“How long have you been selling here?” my dad asks the young man at the roti stand.
The man smiles and watches his flat, blackened, iron plate. “Five years.” He smears butter and it hisses. He slaps and pulls a ball of dough on the shiny surface of his cart until he achieves a tenuous, leaf-thin circle.
My dad translates the Thai into English for my American mom and husband, who are standing behind us and nod and say “oh” and “hmmm.” My husband holds our two-year-old daughter. The father and daughter duo towers over the locals negotiating the carts of sliced pineapples, glistening roasted meats. We are in Bangkok at the end of a two-week visit to my father’s country of birth. I have been here many times before, including one three-year-long stay during which I learned Thai, a language that haunted the surface of my childhood without ever sinking into my linguistic neurons.
In high school, we once extracted and replicated our DNA from our cheek cells. We twisted the long, slippery strands on to glass dowels and slid the genetic material into tubes of rubbing alcohol. A translucent souvenir I have long since lost. What did I know about saving my DNA? I was just a kid.
“Is this a good spot?” my dad asks, referring to where the roti man makes his nightly business.
“Yes. It’s a good spot.” The vendor swipes pieces of banana onto the thin pancake.
A dark-haired Asian couple arrives and stands next to us. They speak to each other, their heads together, conspiring, it appears, in new love. My dad looks at them, leans an ear in.
“They want to know how much the roti costs,” my dad tells the vendor.
My dad translates into Chinese for the couple. They exchange a few more words with my dad before walking off. Did you see that? I want to say. My dad just translated the Chinese into Thai and then Thai into English! We kids sometimes tease him when he confuses idioms. (“This cold weather is not my cup of soup!”) But I hold a quiet awe for my dad’s languages. After scoring high on his final exams and as part of post WWII reparations to Thailand, the Japanese government paid for him to go medical school in Japan. He had one year to learn the language before his classes started.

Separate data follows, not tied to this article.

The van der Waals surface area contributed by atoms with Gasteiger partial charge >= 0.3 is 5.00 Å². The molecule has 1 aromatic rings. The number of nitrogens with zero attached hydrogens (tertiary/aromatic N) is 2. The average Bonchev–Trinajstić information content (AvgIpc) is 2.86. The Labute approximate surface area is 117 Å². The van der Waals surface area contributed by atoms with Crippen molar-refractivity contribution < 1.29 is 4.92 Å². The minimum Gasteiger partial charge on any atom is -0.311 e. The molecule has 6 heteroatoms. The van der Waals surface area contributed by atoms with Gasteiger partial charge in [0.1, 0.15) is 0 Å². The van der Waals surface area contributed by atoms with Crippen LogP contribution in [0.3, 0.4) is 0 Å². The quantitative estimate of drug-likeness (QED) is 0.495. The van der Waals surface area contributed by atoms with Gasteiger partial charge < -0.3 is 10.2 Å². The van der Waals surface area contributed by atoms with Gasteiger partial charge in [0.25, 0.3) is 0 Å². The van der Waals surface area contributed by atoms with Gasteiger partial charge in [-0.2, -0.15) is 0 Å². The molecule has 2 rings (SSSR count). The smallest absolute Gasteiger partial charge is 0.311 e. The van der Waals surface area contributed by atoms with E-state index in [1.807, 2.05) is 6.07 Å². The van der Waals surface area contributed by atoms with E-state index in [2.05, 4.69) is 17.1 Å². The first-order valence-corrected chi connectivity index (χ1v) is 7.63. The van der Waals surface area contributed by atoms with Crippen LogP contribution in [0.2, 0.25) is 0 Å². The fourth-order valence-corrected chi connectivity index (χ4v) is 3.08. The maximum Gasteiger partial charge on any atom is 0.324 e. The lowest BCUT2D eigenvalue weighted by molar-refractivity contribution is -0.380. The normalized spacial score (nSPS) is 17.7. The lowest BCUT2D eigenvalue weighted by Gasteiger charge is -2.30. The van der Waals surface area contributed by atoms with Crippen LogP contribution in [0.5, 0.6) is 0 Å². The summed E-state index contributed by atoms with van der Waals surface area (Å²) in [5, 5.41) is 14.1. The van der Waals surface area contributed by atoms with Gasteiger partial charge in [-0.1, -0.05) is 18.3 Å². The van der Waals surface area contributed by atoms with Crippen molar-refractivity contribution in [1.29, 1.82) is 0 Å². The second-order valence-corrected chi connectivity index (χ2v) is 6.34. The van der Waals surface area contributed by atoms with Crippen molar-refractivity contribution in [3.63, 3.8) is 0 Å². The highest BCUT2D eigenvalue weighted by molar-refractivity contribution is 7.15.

A few days before, as we sped along a highway that cut through watery rice paddies between my dad’s hometown and Bangkok, my dad told my sister and me why he had sent us all to private schools. As a kid in public schools, he’d been ostracized because Chinese, his mother tongue, had been his first language and he spoke Thai with an accent. He’d been different. He hoped that private schools would offer his children the acceptance he’d missed.
I step up to the vendor. “I’ll have the same as you just made.” In Thai, I lack the ability to be more specific, so it seems easier to say, “What he had.” He pulls out a stretchy ball of dough, pushes it flat with his fingers, and begins slapping it against the metal. He works with the comfort of having done this thousands of times.
We wait together under the bare vendor bulbs. The roti man finishes and hands me the warm styrofoam plate. We turn to walk back to our hotel. At the top of the alleyway I offer bites to everyone. My daughter shakes her head. She wants the bag of pineapple I’m holding. Sapparot.
She resists me when I try to speak Thai to her. Pay hong-nam, mai? I ask her. Go to the bathroom? No! she tells me. Where Dada? Dada won’t speak this nonsense to me, she seems to say.
She also senses my hesitation. My accent and my vocabulary limit what I can communicate in Thai, with its words too textural and sharp in the flat, snowy climes of Minnesota. In Minneapolis, far from my dad in DC and from Thailand, the language feels lonely. I know that as an adult, my daughter will probably curse me for not having taught her another language. Or else she’ll curse me for sending her to public school.
We wave good-bye to my parents, who are staying at an uncle’s house a few blocks away, and walk down the alley to the hotel. We hold hands, my husband, my daughter, and me, forming a sort of double helix.